I would like to believe we have moved on but I still hear stories on my travels of pupils in primary schools being excluded from PE as a punishment and occasionally teachers who really would rather avoid teaching the subject. I also hear about PE lessons in primary and secondary cancelled at the drop of a hat, though in fairness this is usually because of facilities being used for an assembly, a visiting speaker, practicing for a production and exams. However this all serves to illustrate how PE is perceived in many establishments. Imagine the outcry from staff and parents if the Maths or English department was forced to vacate their facilities and adapt their curriculum for the duration of the exam programme.

 What we teach

“at St Graces…it’s real, structured sports… not rubbishy music and movement tapes or a shambolic game of rounders”

It is vital that what we do is planned and relevant for the pupils and reflects their interests.

 Engaging the Pupils

“The PE teachers have a cuppa tea thegither while we’re getting changed. It’s ayeways the same, ma big brer tellt us. They know fine it takes us two minutes tae get changed but they sit oan there erses for a good quarter ay an hour”

Pupils come into our secondary PE departments from primary full of energy and enthusiasm and if we don’t harness it we may lose them. Research form the the Physical Activity of Scottish Schoolchildren (PASS) project shows us that something happens to a significant number of pupils, especially girls, that turns them away from PE and physical activity when they move on to secondary schools.  In Brookmyres book the outcome is much more humorous as the boys apply that energy to other activities in the changing rooms (you will have to read the book to find out what these are).


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Times Ed (Scotland) 10/08/07

Posted by drilly on August 15, 2007


In last weeks TESS “Small classes, big results” Steven Mcguckin Faculty head of PE and Drama at Larbert High School outlined his aspiration for smaller class sizes for PE across Scotland. He alludes to the anomaly that PE in Scotland is not viewed as a practical subject on a par with subjects such as the sciences where class sizes are a maximum of 20. PE in the majority of Schools in Scotland is delivered in larger class sizes up to a maximum of 33 in some schools. Mr Mcguckin believes that the quality of the experience in PE is enhanced with smaller class sizes.

I would have to agree with him. In my current school we had class sizes of 20 for S1 & S2 PE but this was scrapped and as a result the class size increased and I feel the quality of the pupil experience decreased and the quality of the teachers experience also decreased. Organisation, administration, building relationships and getting to know the class and individual pupils all takes longer and your attention is divided between more pupils so the time you spend with individuals is reduced. Maybe the Executive should consider reducing class sizes in PE as an additional target to drive up the quality of the pupils experience. Maybe this would be a better target than the 2 hour time recommendation

In my mind it is the quality of the experience that is the most important issue, though reducing class sizes is not the only solution as we also need to look at the quality of what we are delivering and the quality of how we deliver it. The ideal would be 2 hours of high quality PE in practical class sizes but judging by the progress made with the 2 hour recommendation alone and the costs involved I cant see this happening any time soon.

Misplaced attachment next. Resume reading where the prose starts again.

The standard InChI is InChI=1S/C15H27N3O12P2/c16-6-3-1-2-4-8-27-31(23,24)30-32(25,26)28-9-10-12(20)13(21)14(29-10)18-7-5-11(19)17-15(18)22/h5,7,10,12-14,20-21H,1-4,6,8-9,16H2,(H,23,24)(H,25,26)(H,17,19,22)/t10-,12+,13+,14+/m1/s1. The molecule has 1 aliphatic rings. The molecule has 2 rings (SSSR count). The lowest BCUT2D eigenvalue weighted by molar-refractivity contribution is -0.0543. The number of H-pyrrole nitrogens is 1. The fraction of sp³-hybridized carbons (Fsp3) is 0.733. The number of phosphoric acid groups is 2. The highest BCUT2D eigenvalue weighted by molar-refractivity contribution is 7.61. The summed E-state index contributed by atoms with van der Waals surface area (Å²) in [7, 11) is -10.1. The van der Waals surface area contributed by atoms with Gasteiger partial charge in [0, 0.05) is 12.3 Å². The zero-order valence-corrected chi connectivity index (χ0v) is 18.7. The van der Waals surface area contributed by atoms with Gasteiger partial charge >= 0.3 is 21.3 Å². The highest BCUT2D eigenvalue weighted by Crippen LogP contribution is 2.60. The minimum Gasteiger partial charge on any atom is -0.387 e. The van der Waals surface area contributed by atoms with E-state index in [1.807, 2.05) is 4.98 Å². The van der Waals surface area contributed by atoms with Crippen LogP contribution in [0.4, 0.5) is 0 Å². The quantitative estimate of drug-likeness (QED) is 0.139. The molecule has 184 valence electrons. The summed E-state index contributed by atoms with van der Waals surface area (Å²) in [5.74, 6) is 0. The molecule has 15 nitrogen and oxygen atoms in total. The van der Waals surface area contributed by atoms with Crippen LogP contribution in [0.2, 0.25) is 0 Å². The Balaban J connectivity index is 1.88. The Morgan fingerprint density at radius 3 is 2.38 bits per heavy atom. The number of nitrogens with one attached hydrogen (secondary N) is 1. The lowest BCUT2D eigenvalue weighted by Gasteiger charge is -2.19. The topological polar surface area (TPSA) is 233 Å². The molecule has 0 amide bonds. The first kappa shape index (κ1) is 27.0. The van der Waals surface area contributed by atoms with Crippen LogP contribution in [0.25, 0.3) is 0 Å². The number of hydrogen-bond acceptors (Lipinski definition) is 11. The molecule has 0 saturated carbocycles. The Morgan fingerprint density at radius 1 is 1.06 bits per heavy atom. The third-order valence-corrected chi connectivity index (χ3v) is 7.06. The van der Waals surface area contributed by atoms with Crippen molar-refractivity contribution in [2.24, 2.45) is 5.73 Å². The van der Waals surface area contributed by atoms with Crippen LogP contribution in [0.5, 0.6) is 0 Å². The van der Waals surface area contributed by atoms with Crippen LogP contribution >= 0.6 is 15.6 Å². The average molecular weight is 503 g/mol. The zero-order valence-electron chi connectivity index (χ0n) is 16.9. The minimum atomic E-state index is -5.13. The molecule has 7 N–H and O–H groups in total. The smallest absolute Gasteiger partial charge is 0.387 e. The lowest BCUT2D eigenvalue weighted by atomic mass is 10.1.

Another article also grabbed my attention “On a par with the boys”. In order to boost the number of girls playing golf in Scotland we are going to follow a Swedish model of girls only sessions. A pilot programme in Aberdeenshire suggests the model could be successful. “Girls are less intimidated if they are involved in all girl sessions” ” there was not just peer group pressure in terms of ability but in terms of whether playing golf is cool or not” “boys try to show off. Girls are generally not as competitive as boys”

Are there lessons to be learned for how we organise PE ? I have heard the same issues raised regarding the reasons why girls enthusiasm and participation in PE drops as they get older. Some schools have always had single gender PE  but many are co-ed. Some of the co-ed schools are starting to shift to single gender classes and have reported an increased level of participation from the girls. Is this the way forward?

I have always taught in co-ed departments though occasionally it has worked out that I have had an all male Standard Grade class or an all female trampolining class in S4 choices. In my opinion I think there is merit in both co-ed and single gender PE and my personal preference would be a blend of both where some activities would be male or female only and some would be co-ed.



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Today in sport 15th Aug

Posted by drilly on August 15, 2007

1936 – The USA basketball team defeated Canada 19-8 to win the Gold Medal in the Olympics. It marked the first year that basketball was put in as an Olympic event.

1977 – Lanny Watkins beat Gene Littler on the third hole of sudden death to win the PGA Championship.

2004 – Bay of Plenty win Rugby Union’s Ranfurly shield for the first time in the shield’s 102 year history and after 28 unsuccessful challenges. They defeated Auckland. 33-26

2005 – The United States won the Walker Cup by defeating Great Britain & Ireland, 12.5 to 11.5. The Americans reclaimed the cup for the first time since 1997. The Walker Cup Match is contested by male amateur golfers, one team from the USA and one team from England, Ireland, Scotland and Wales.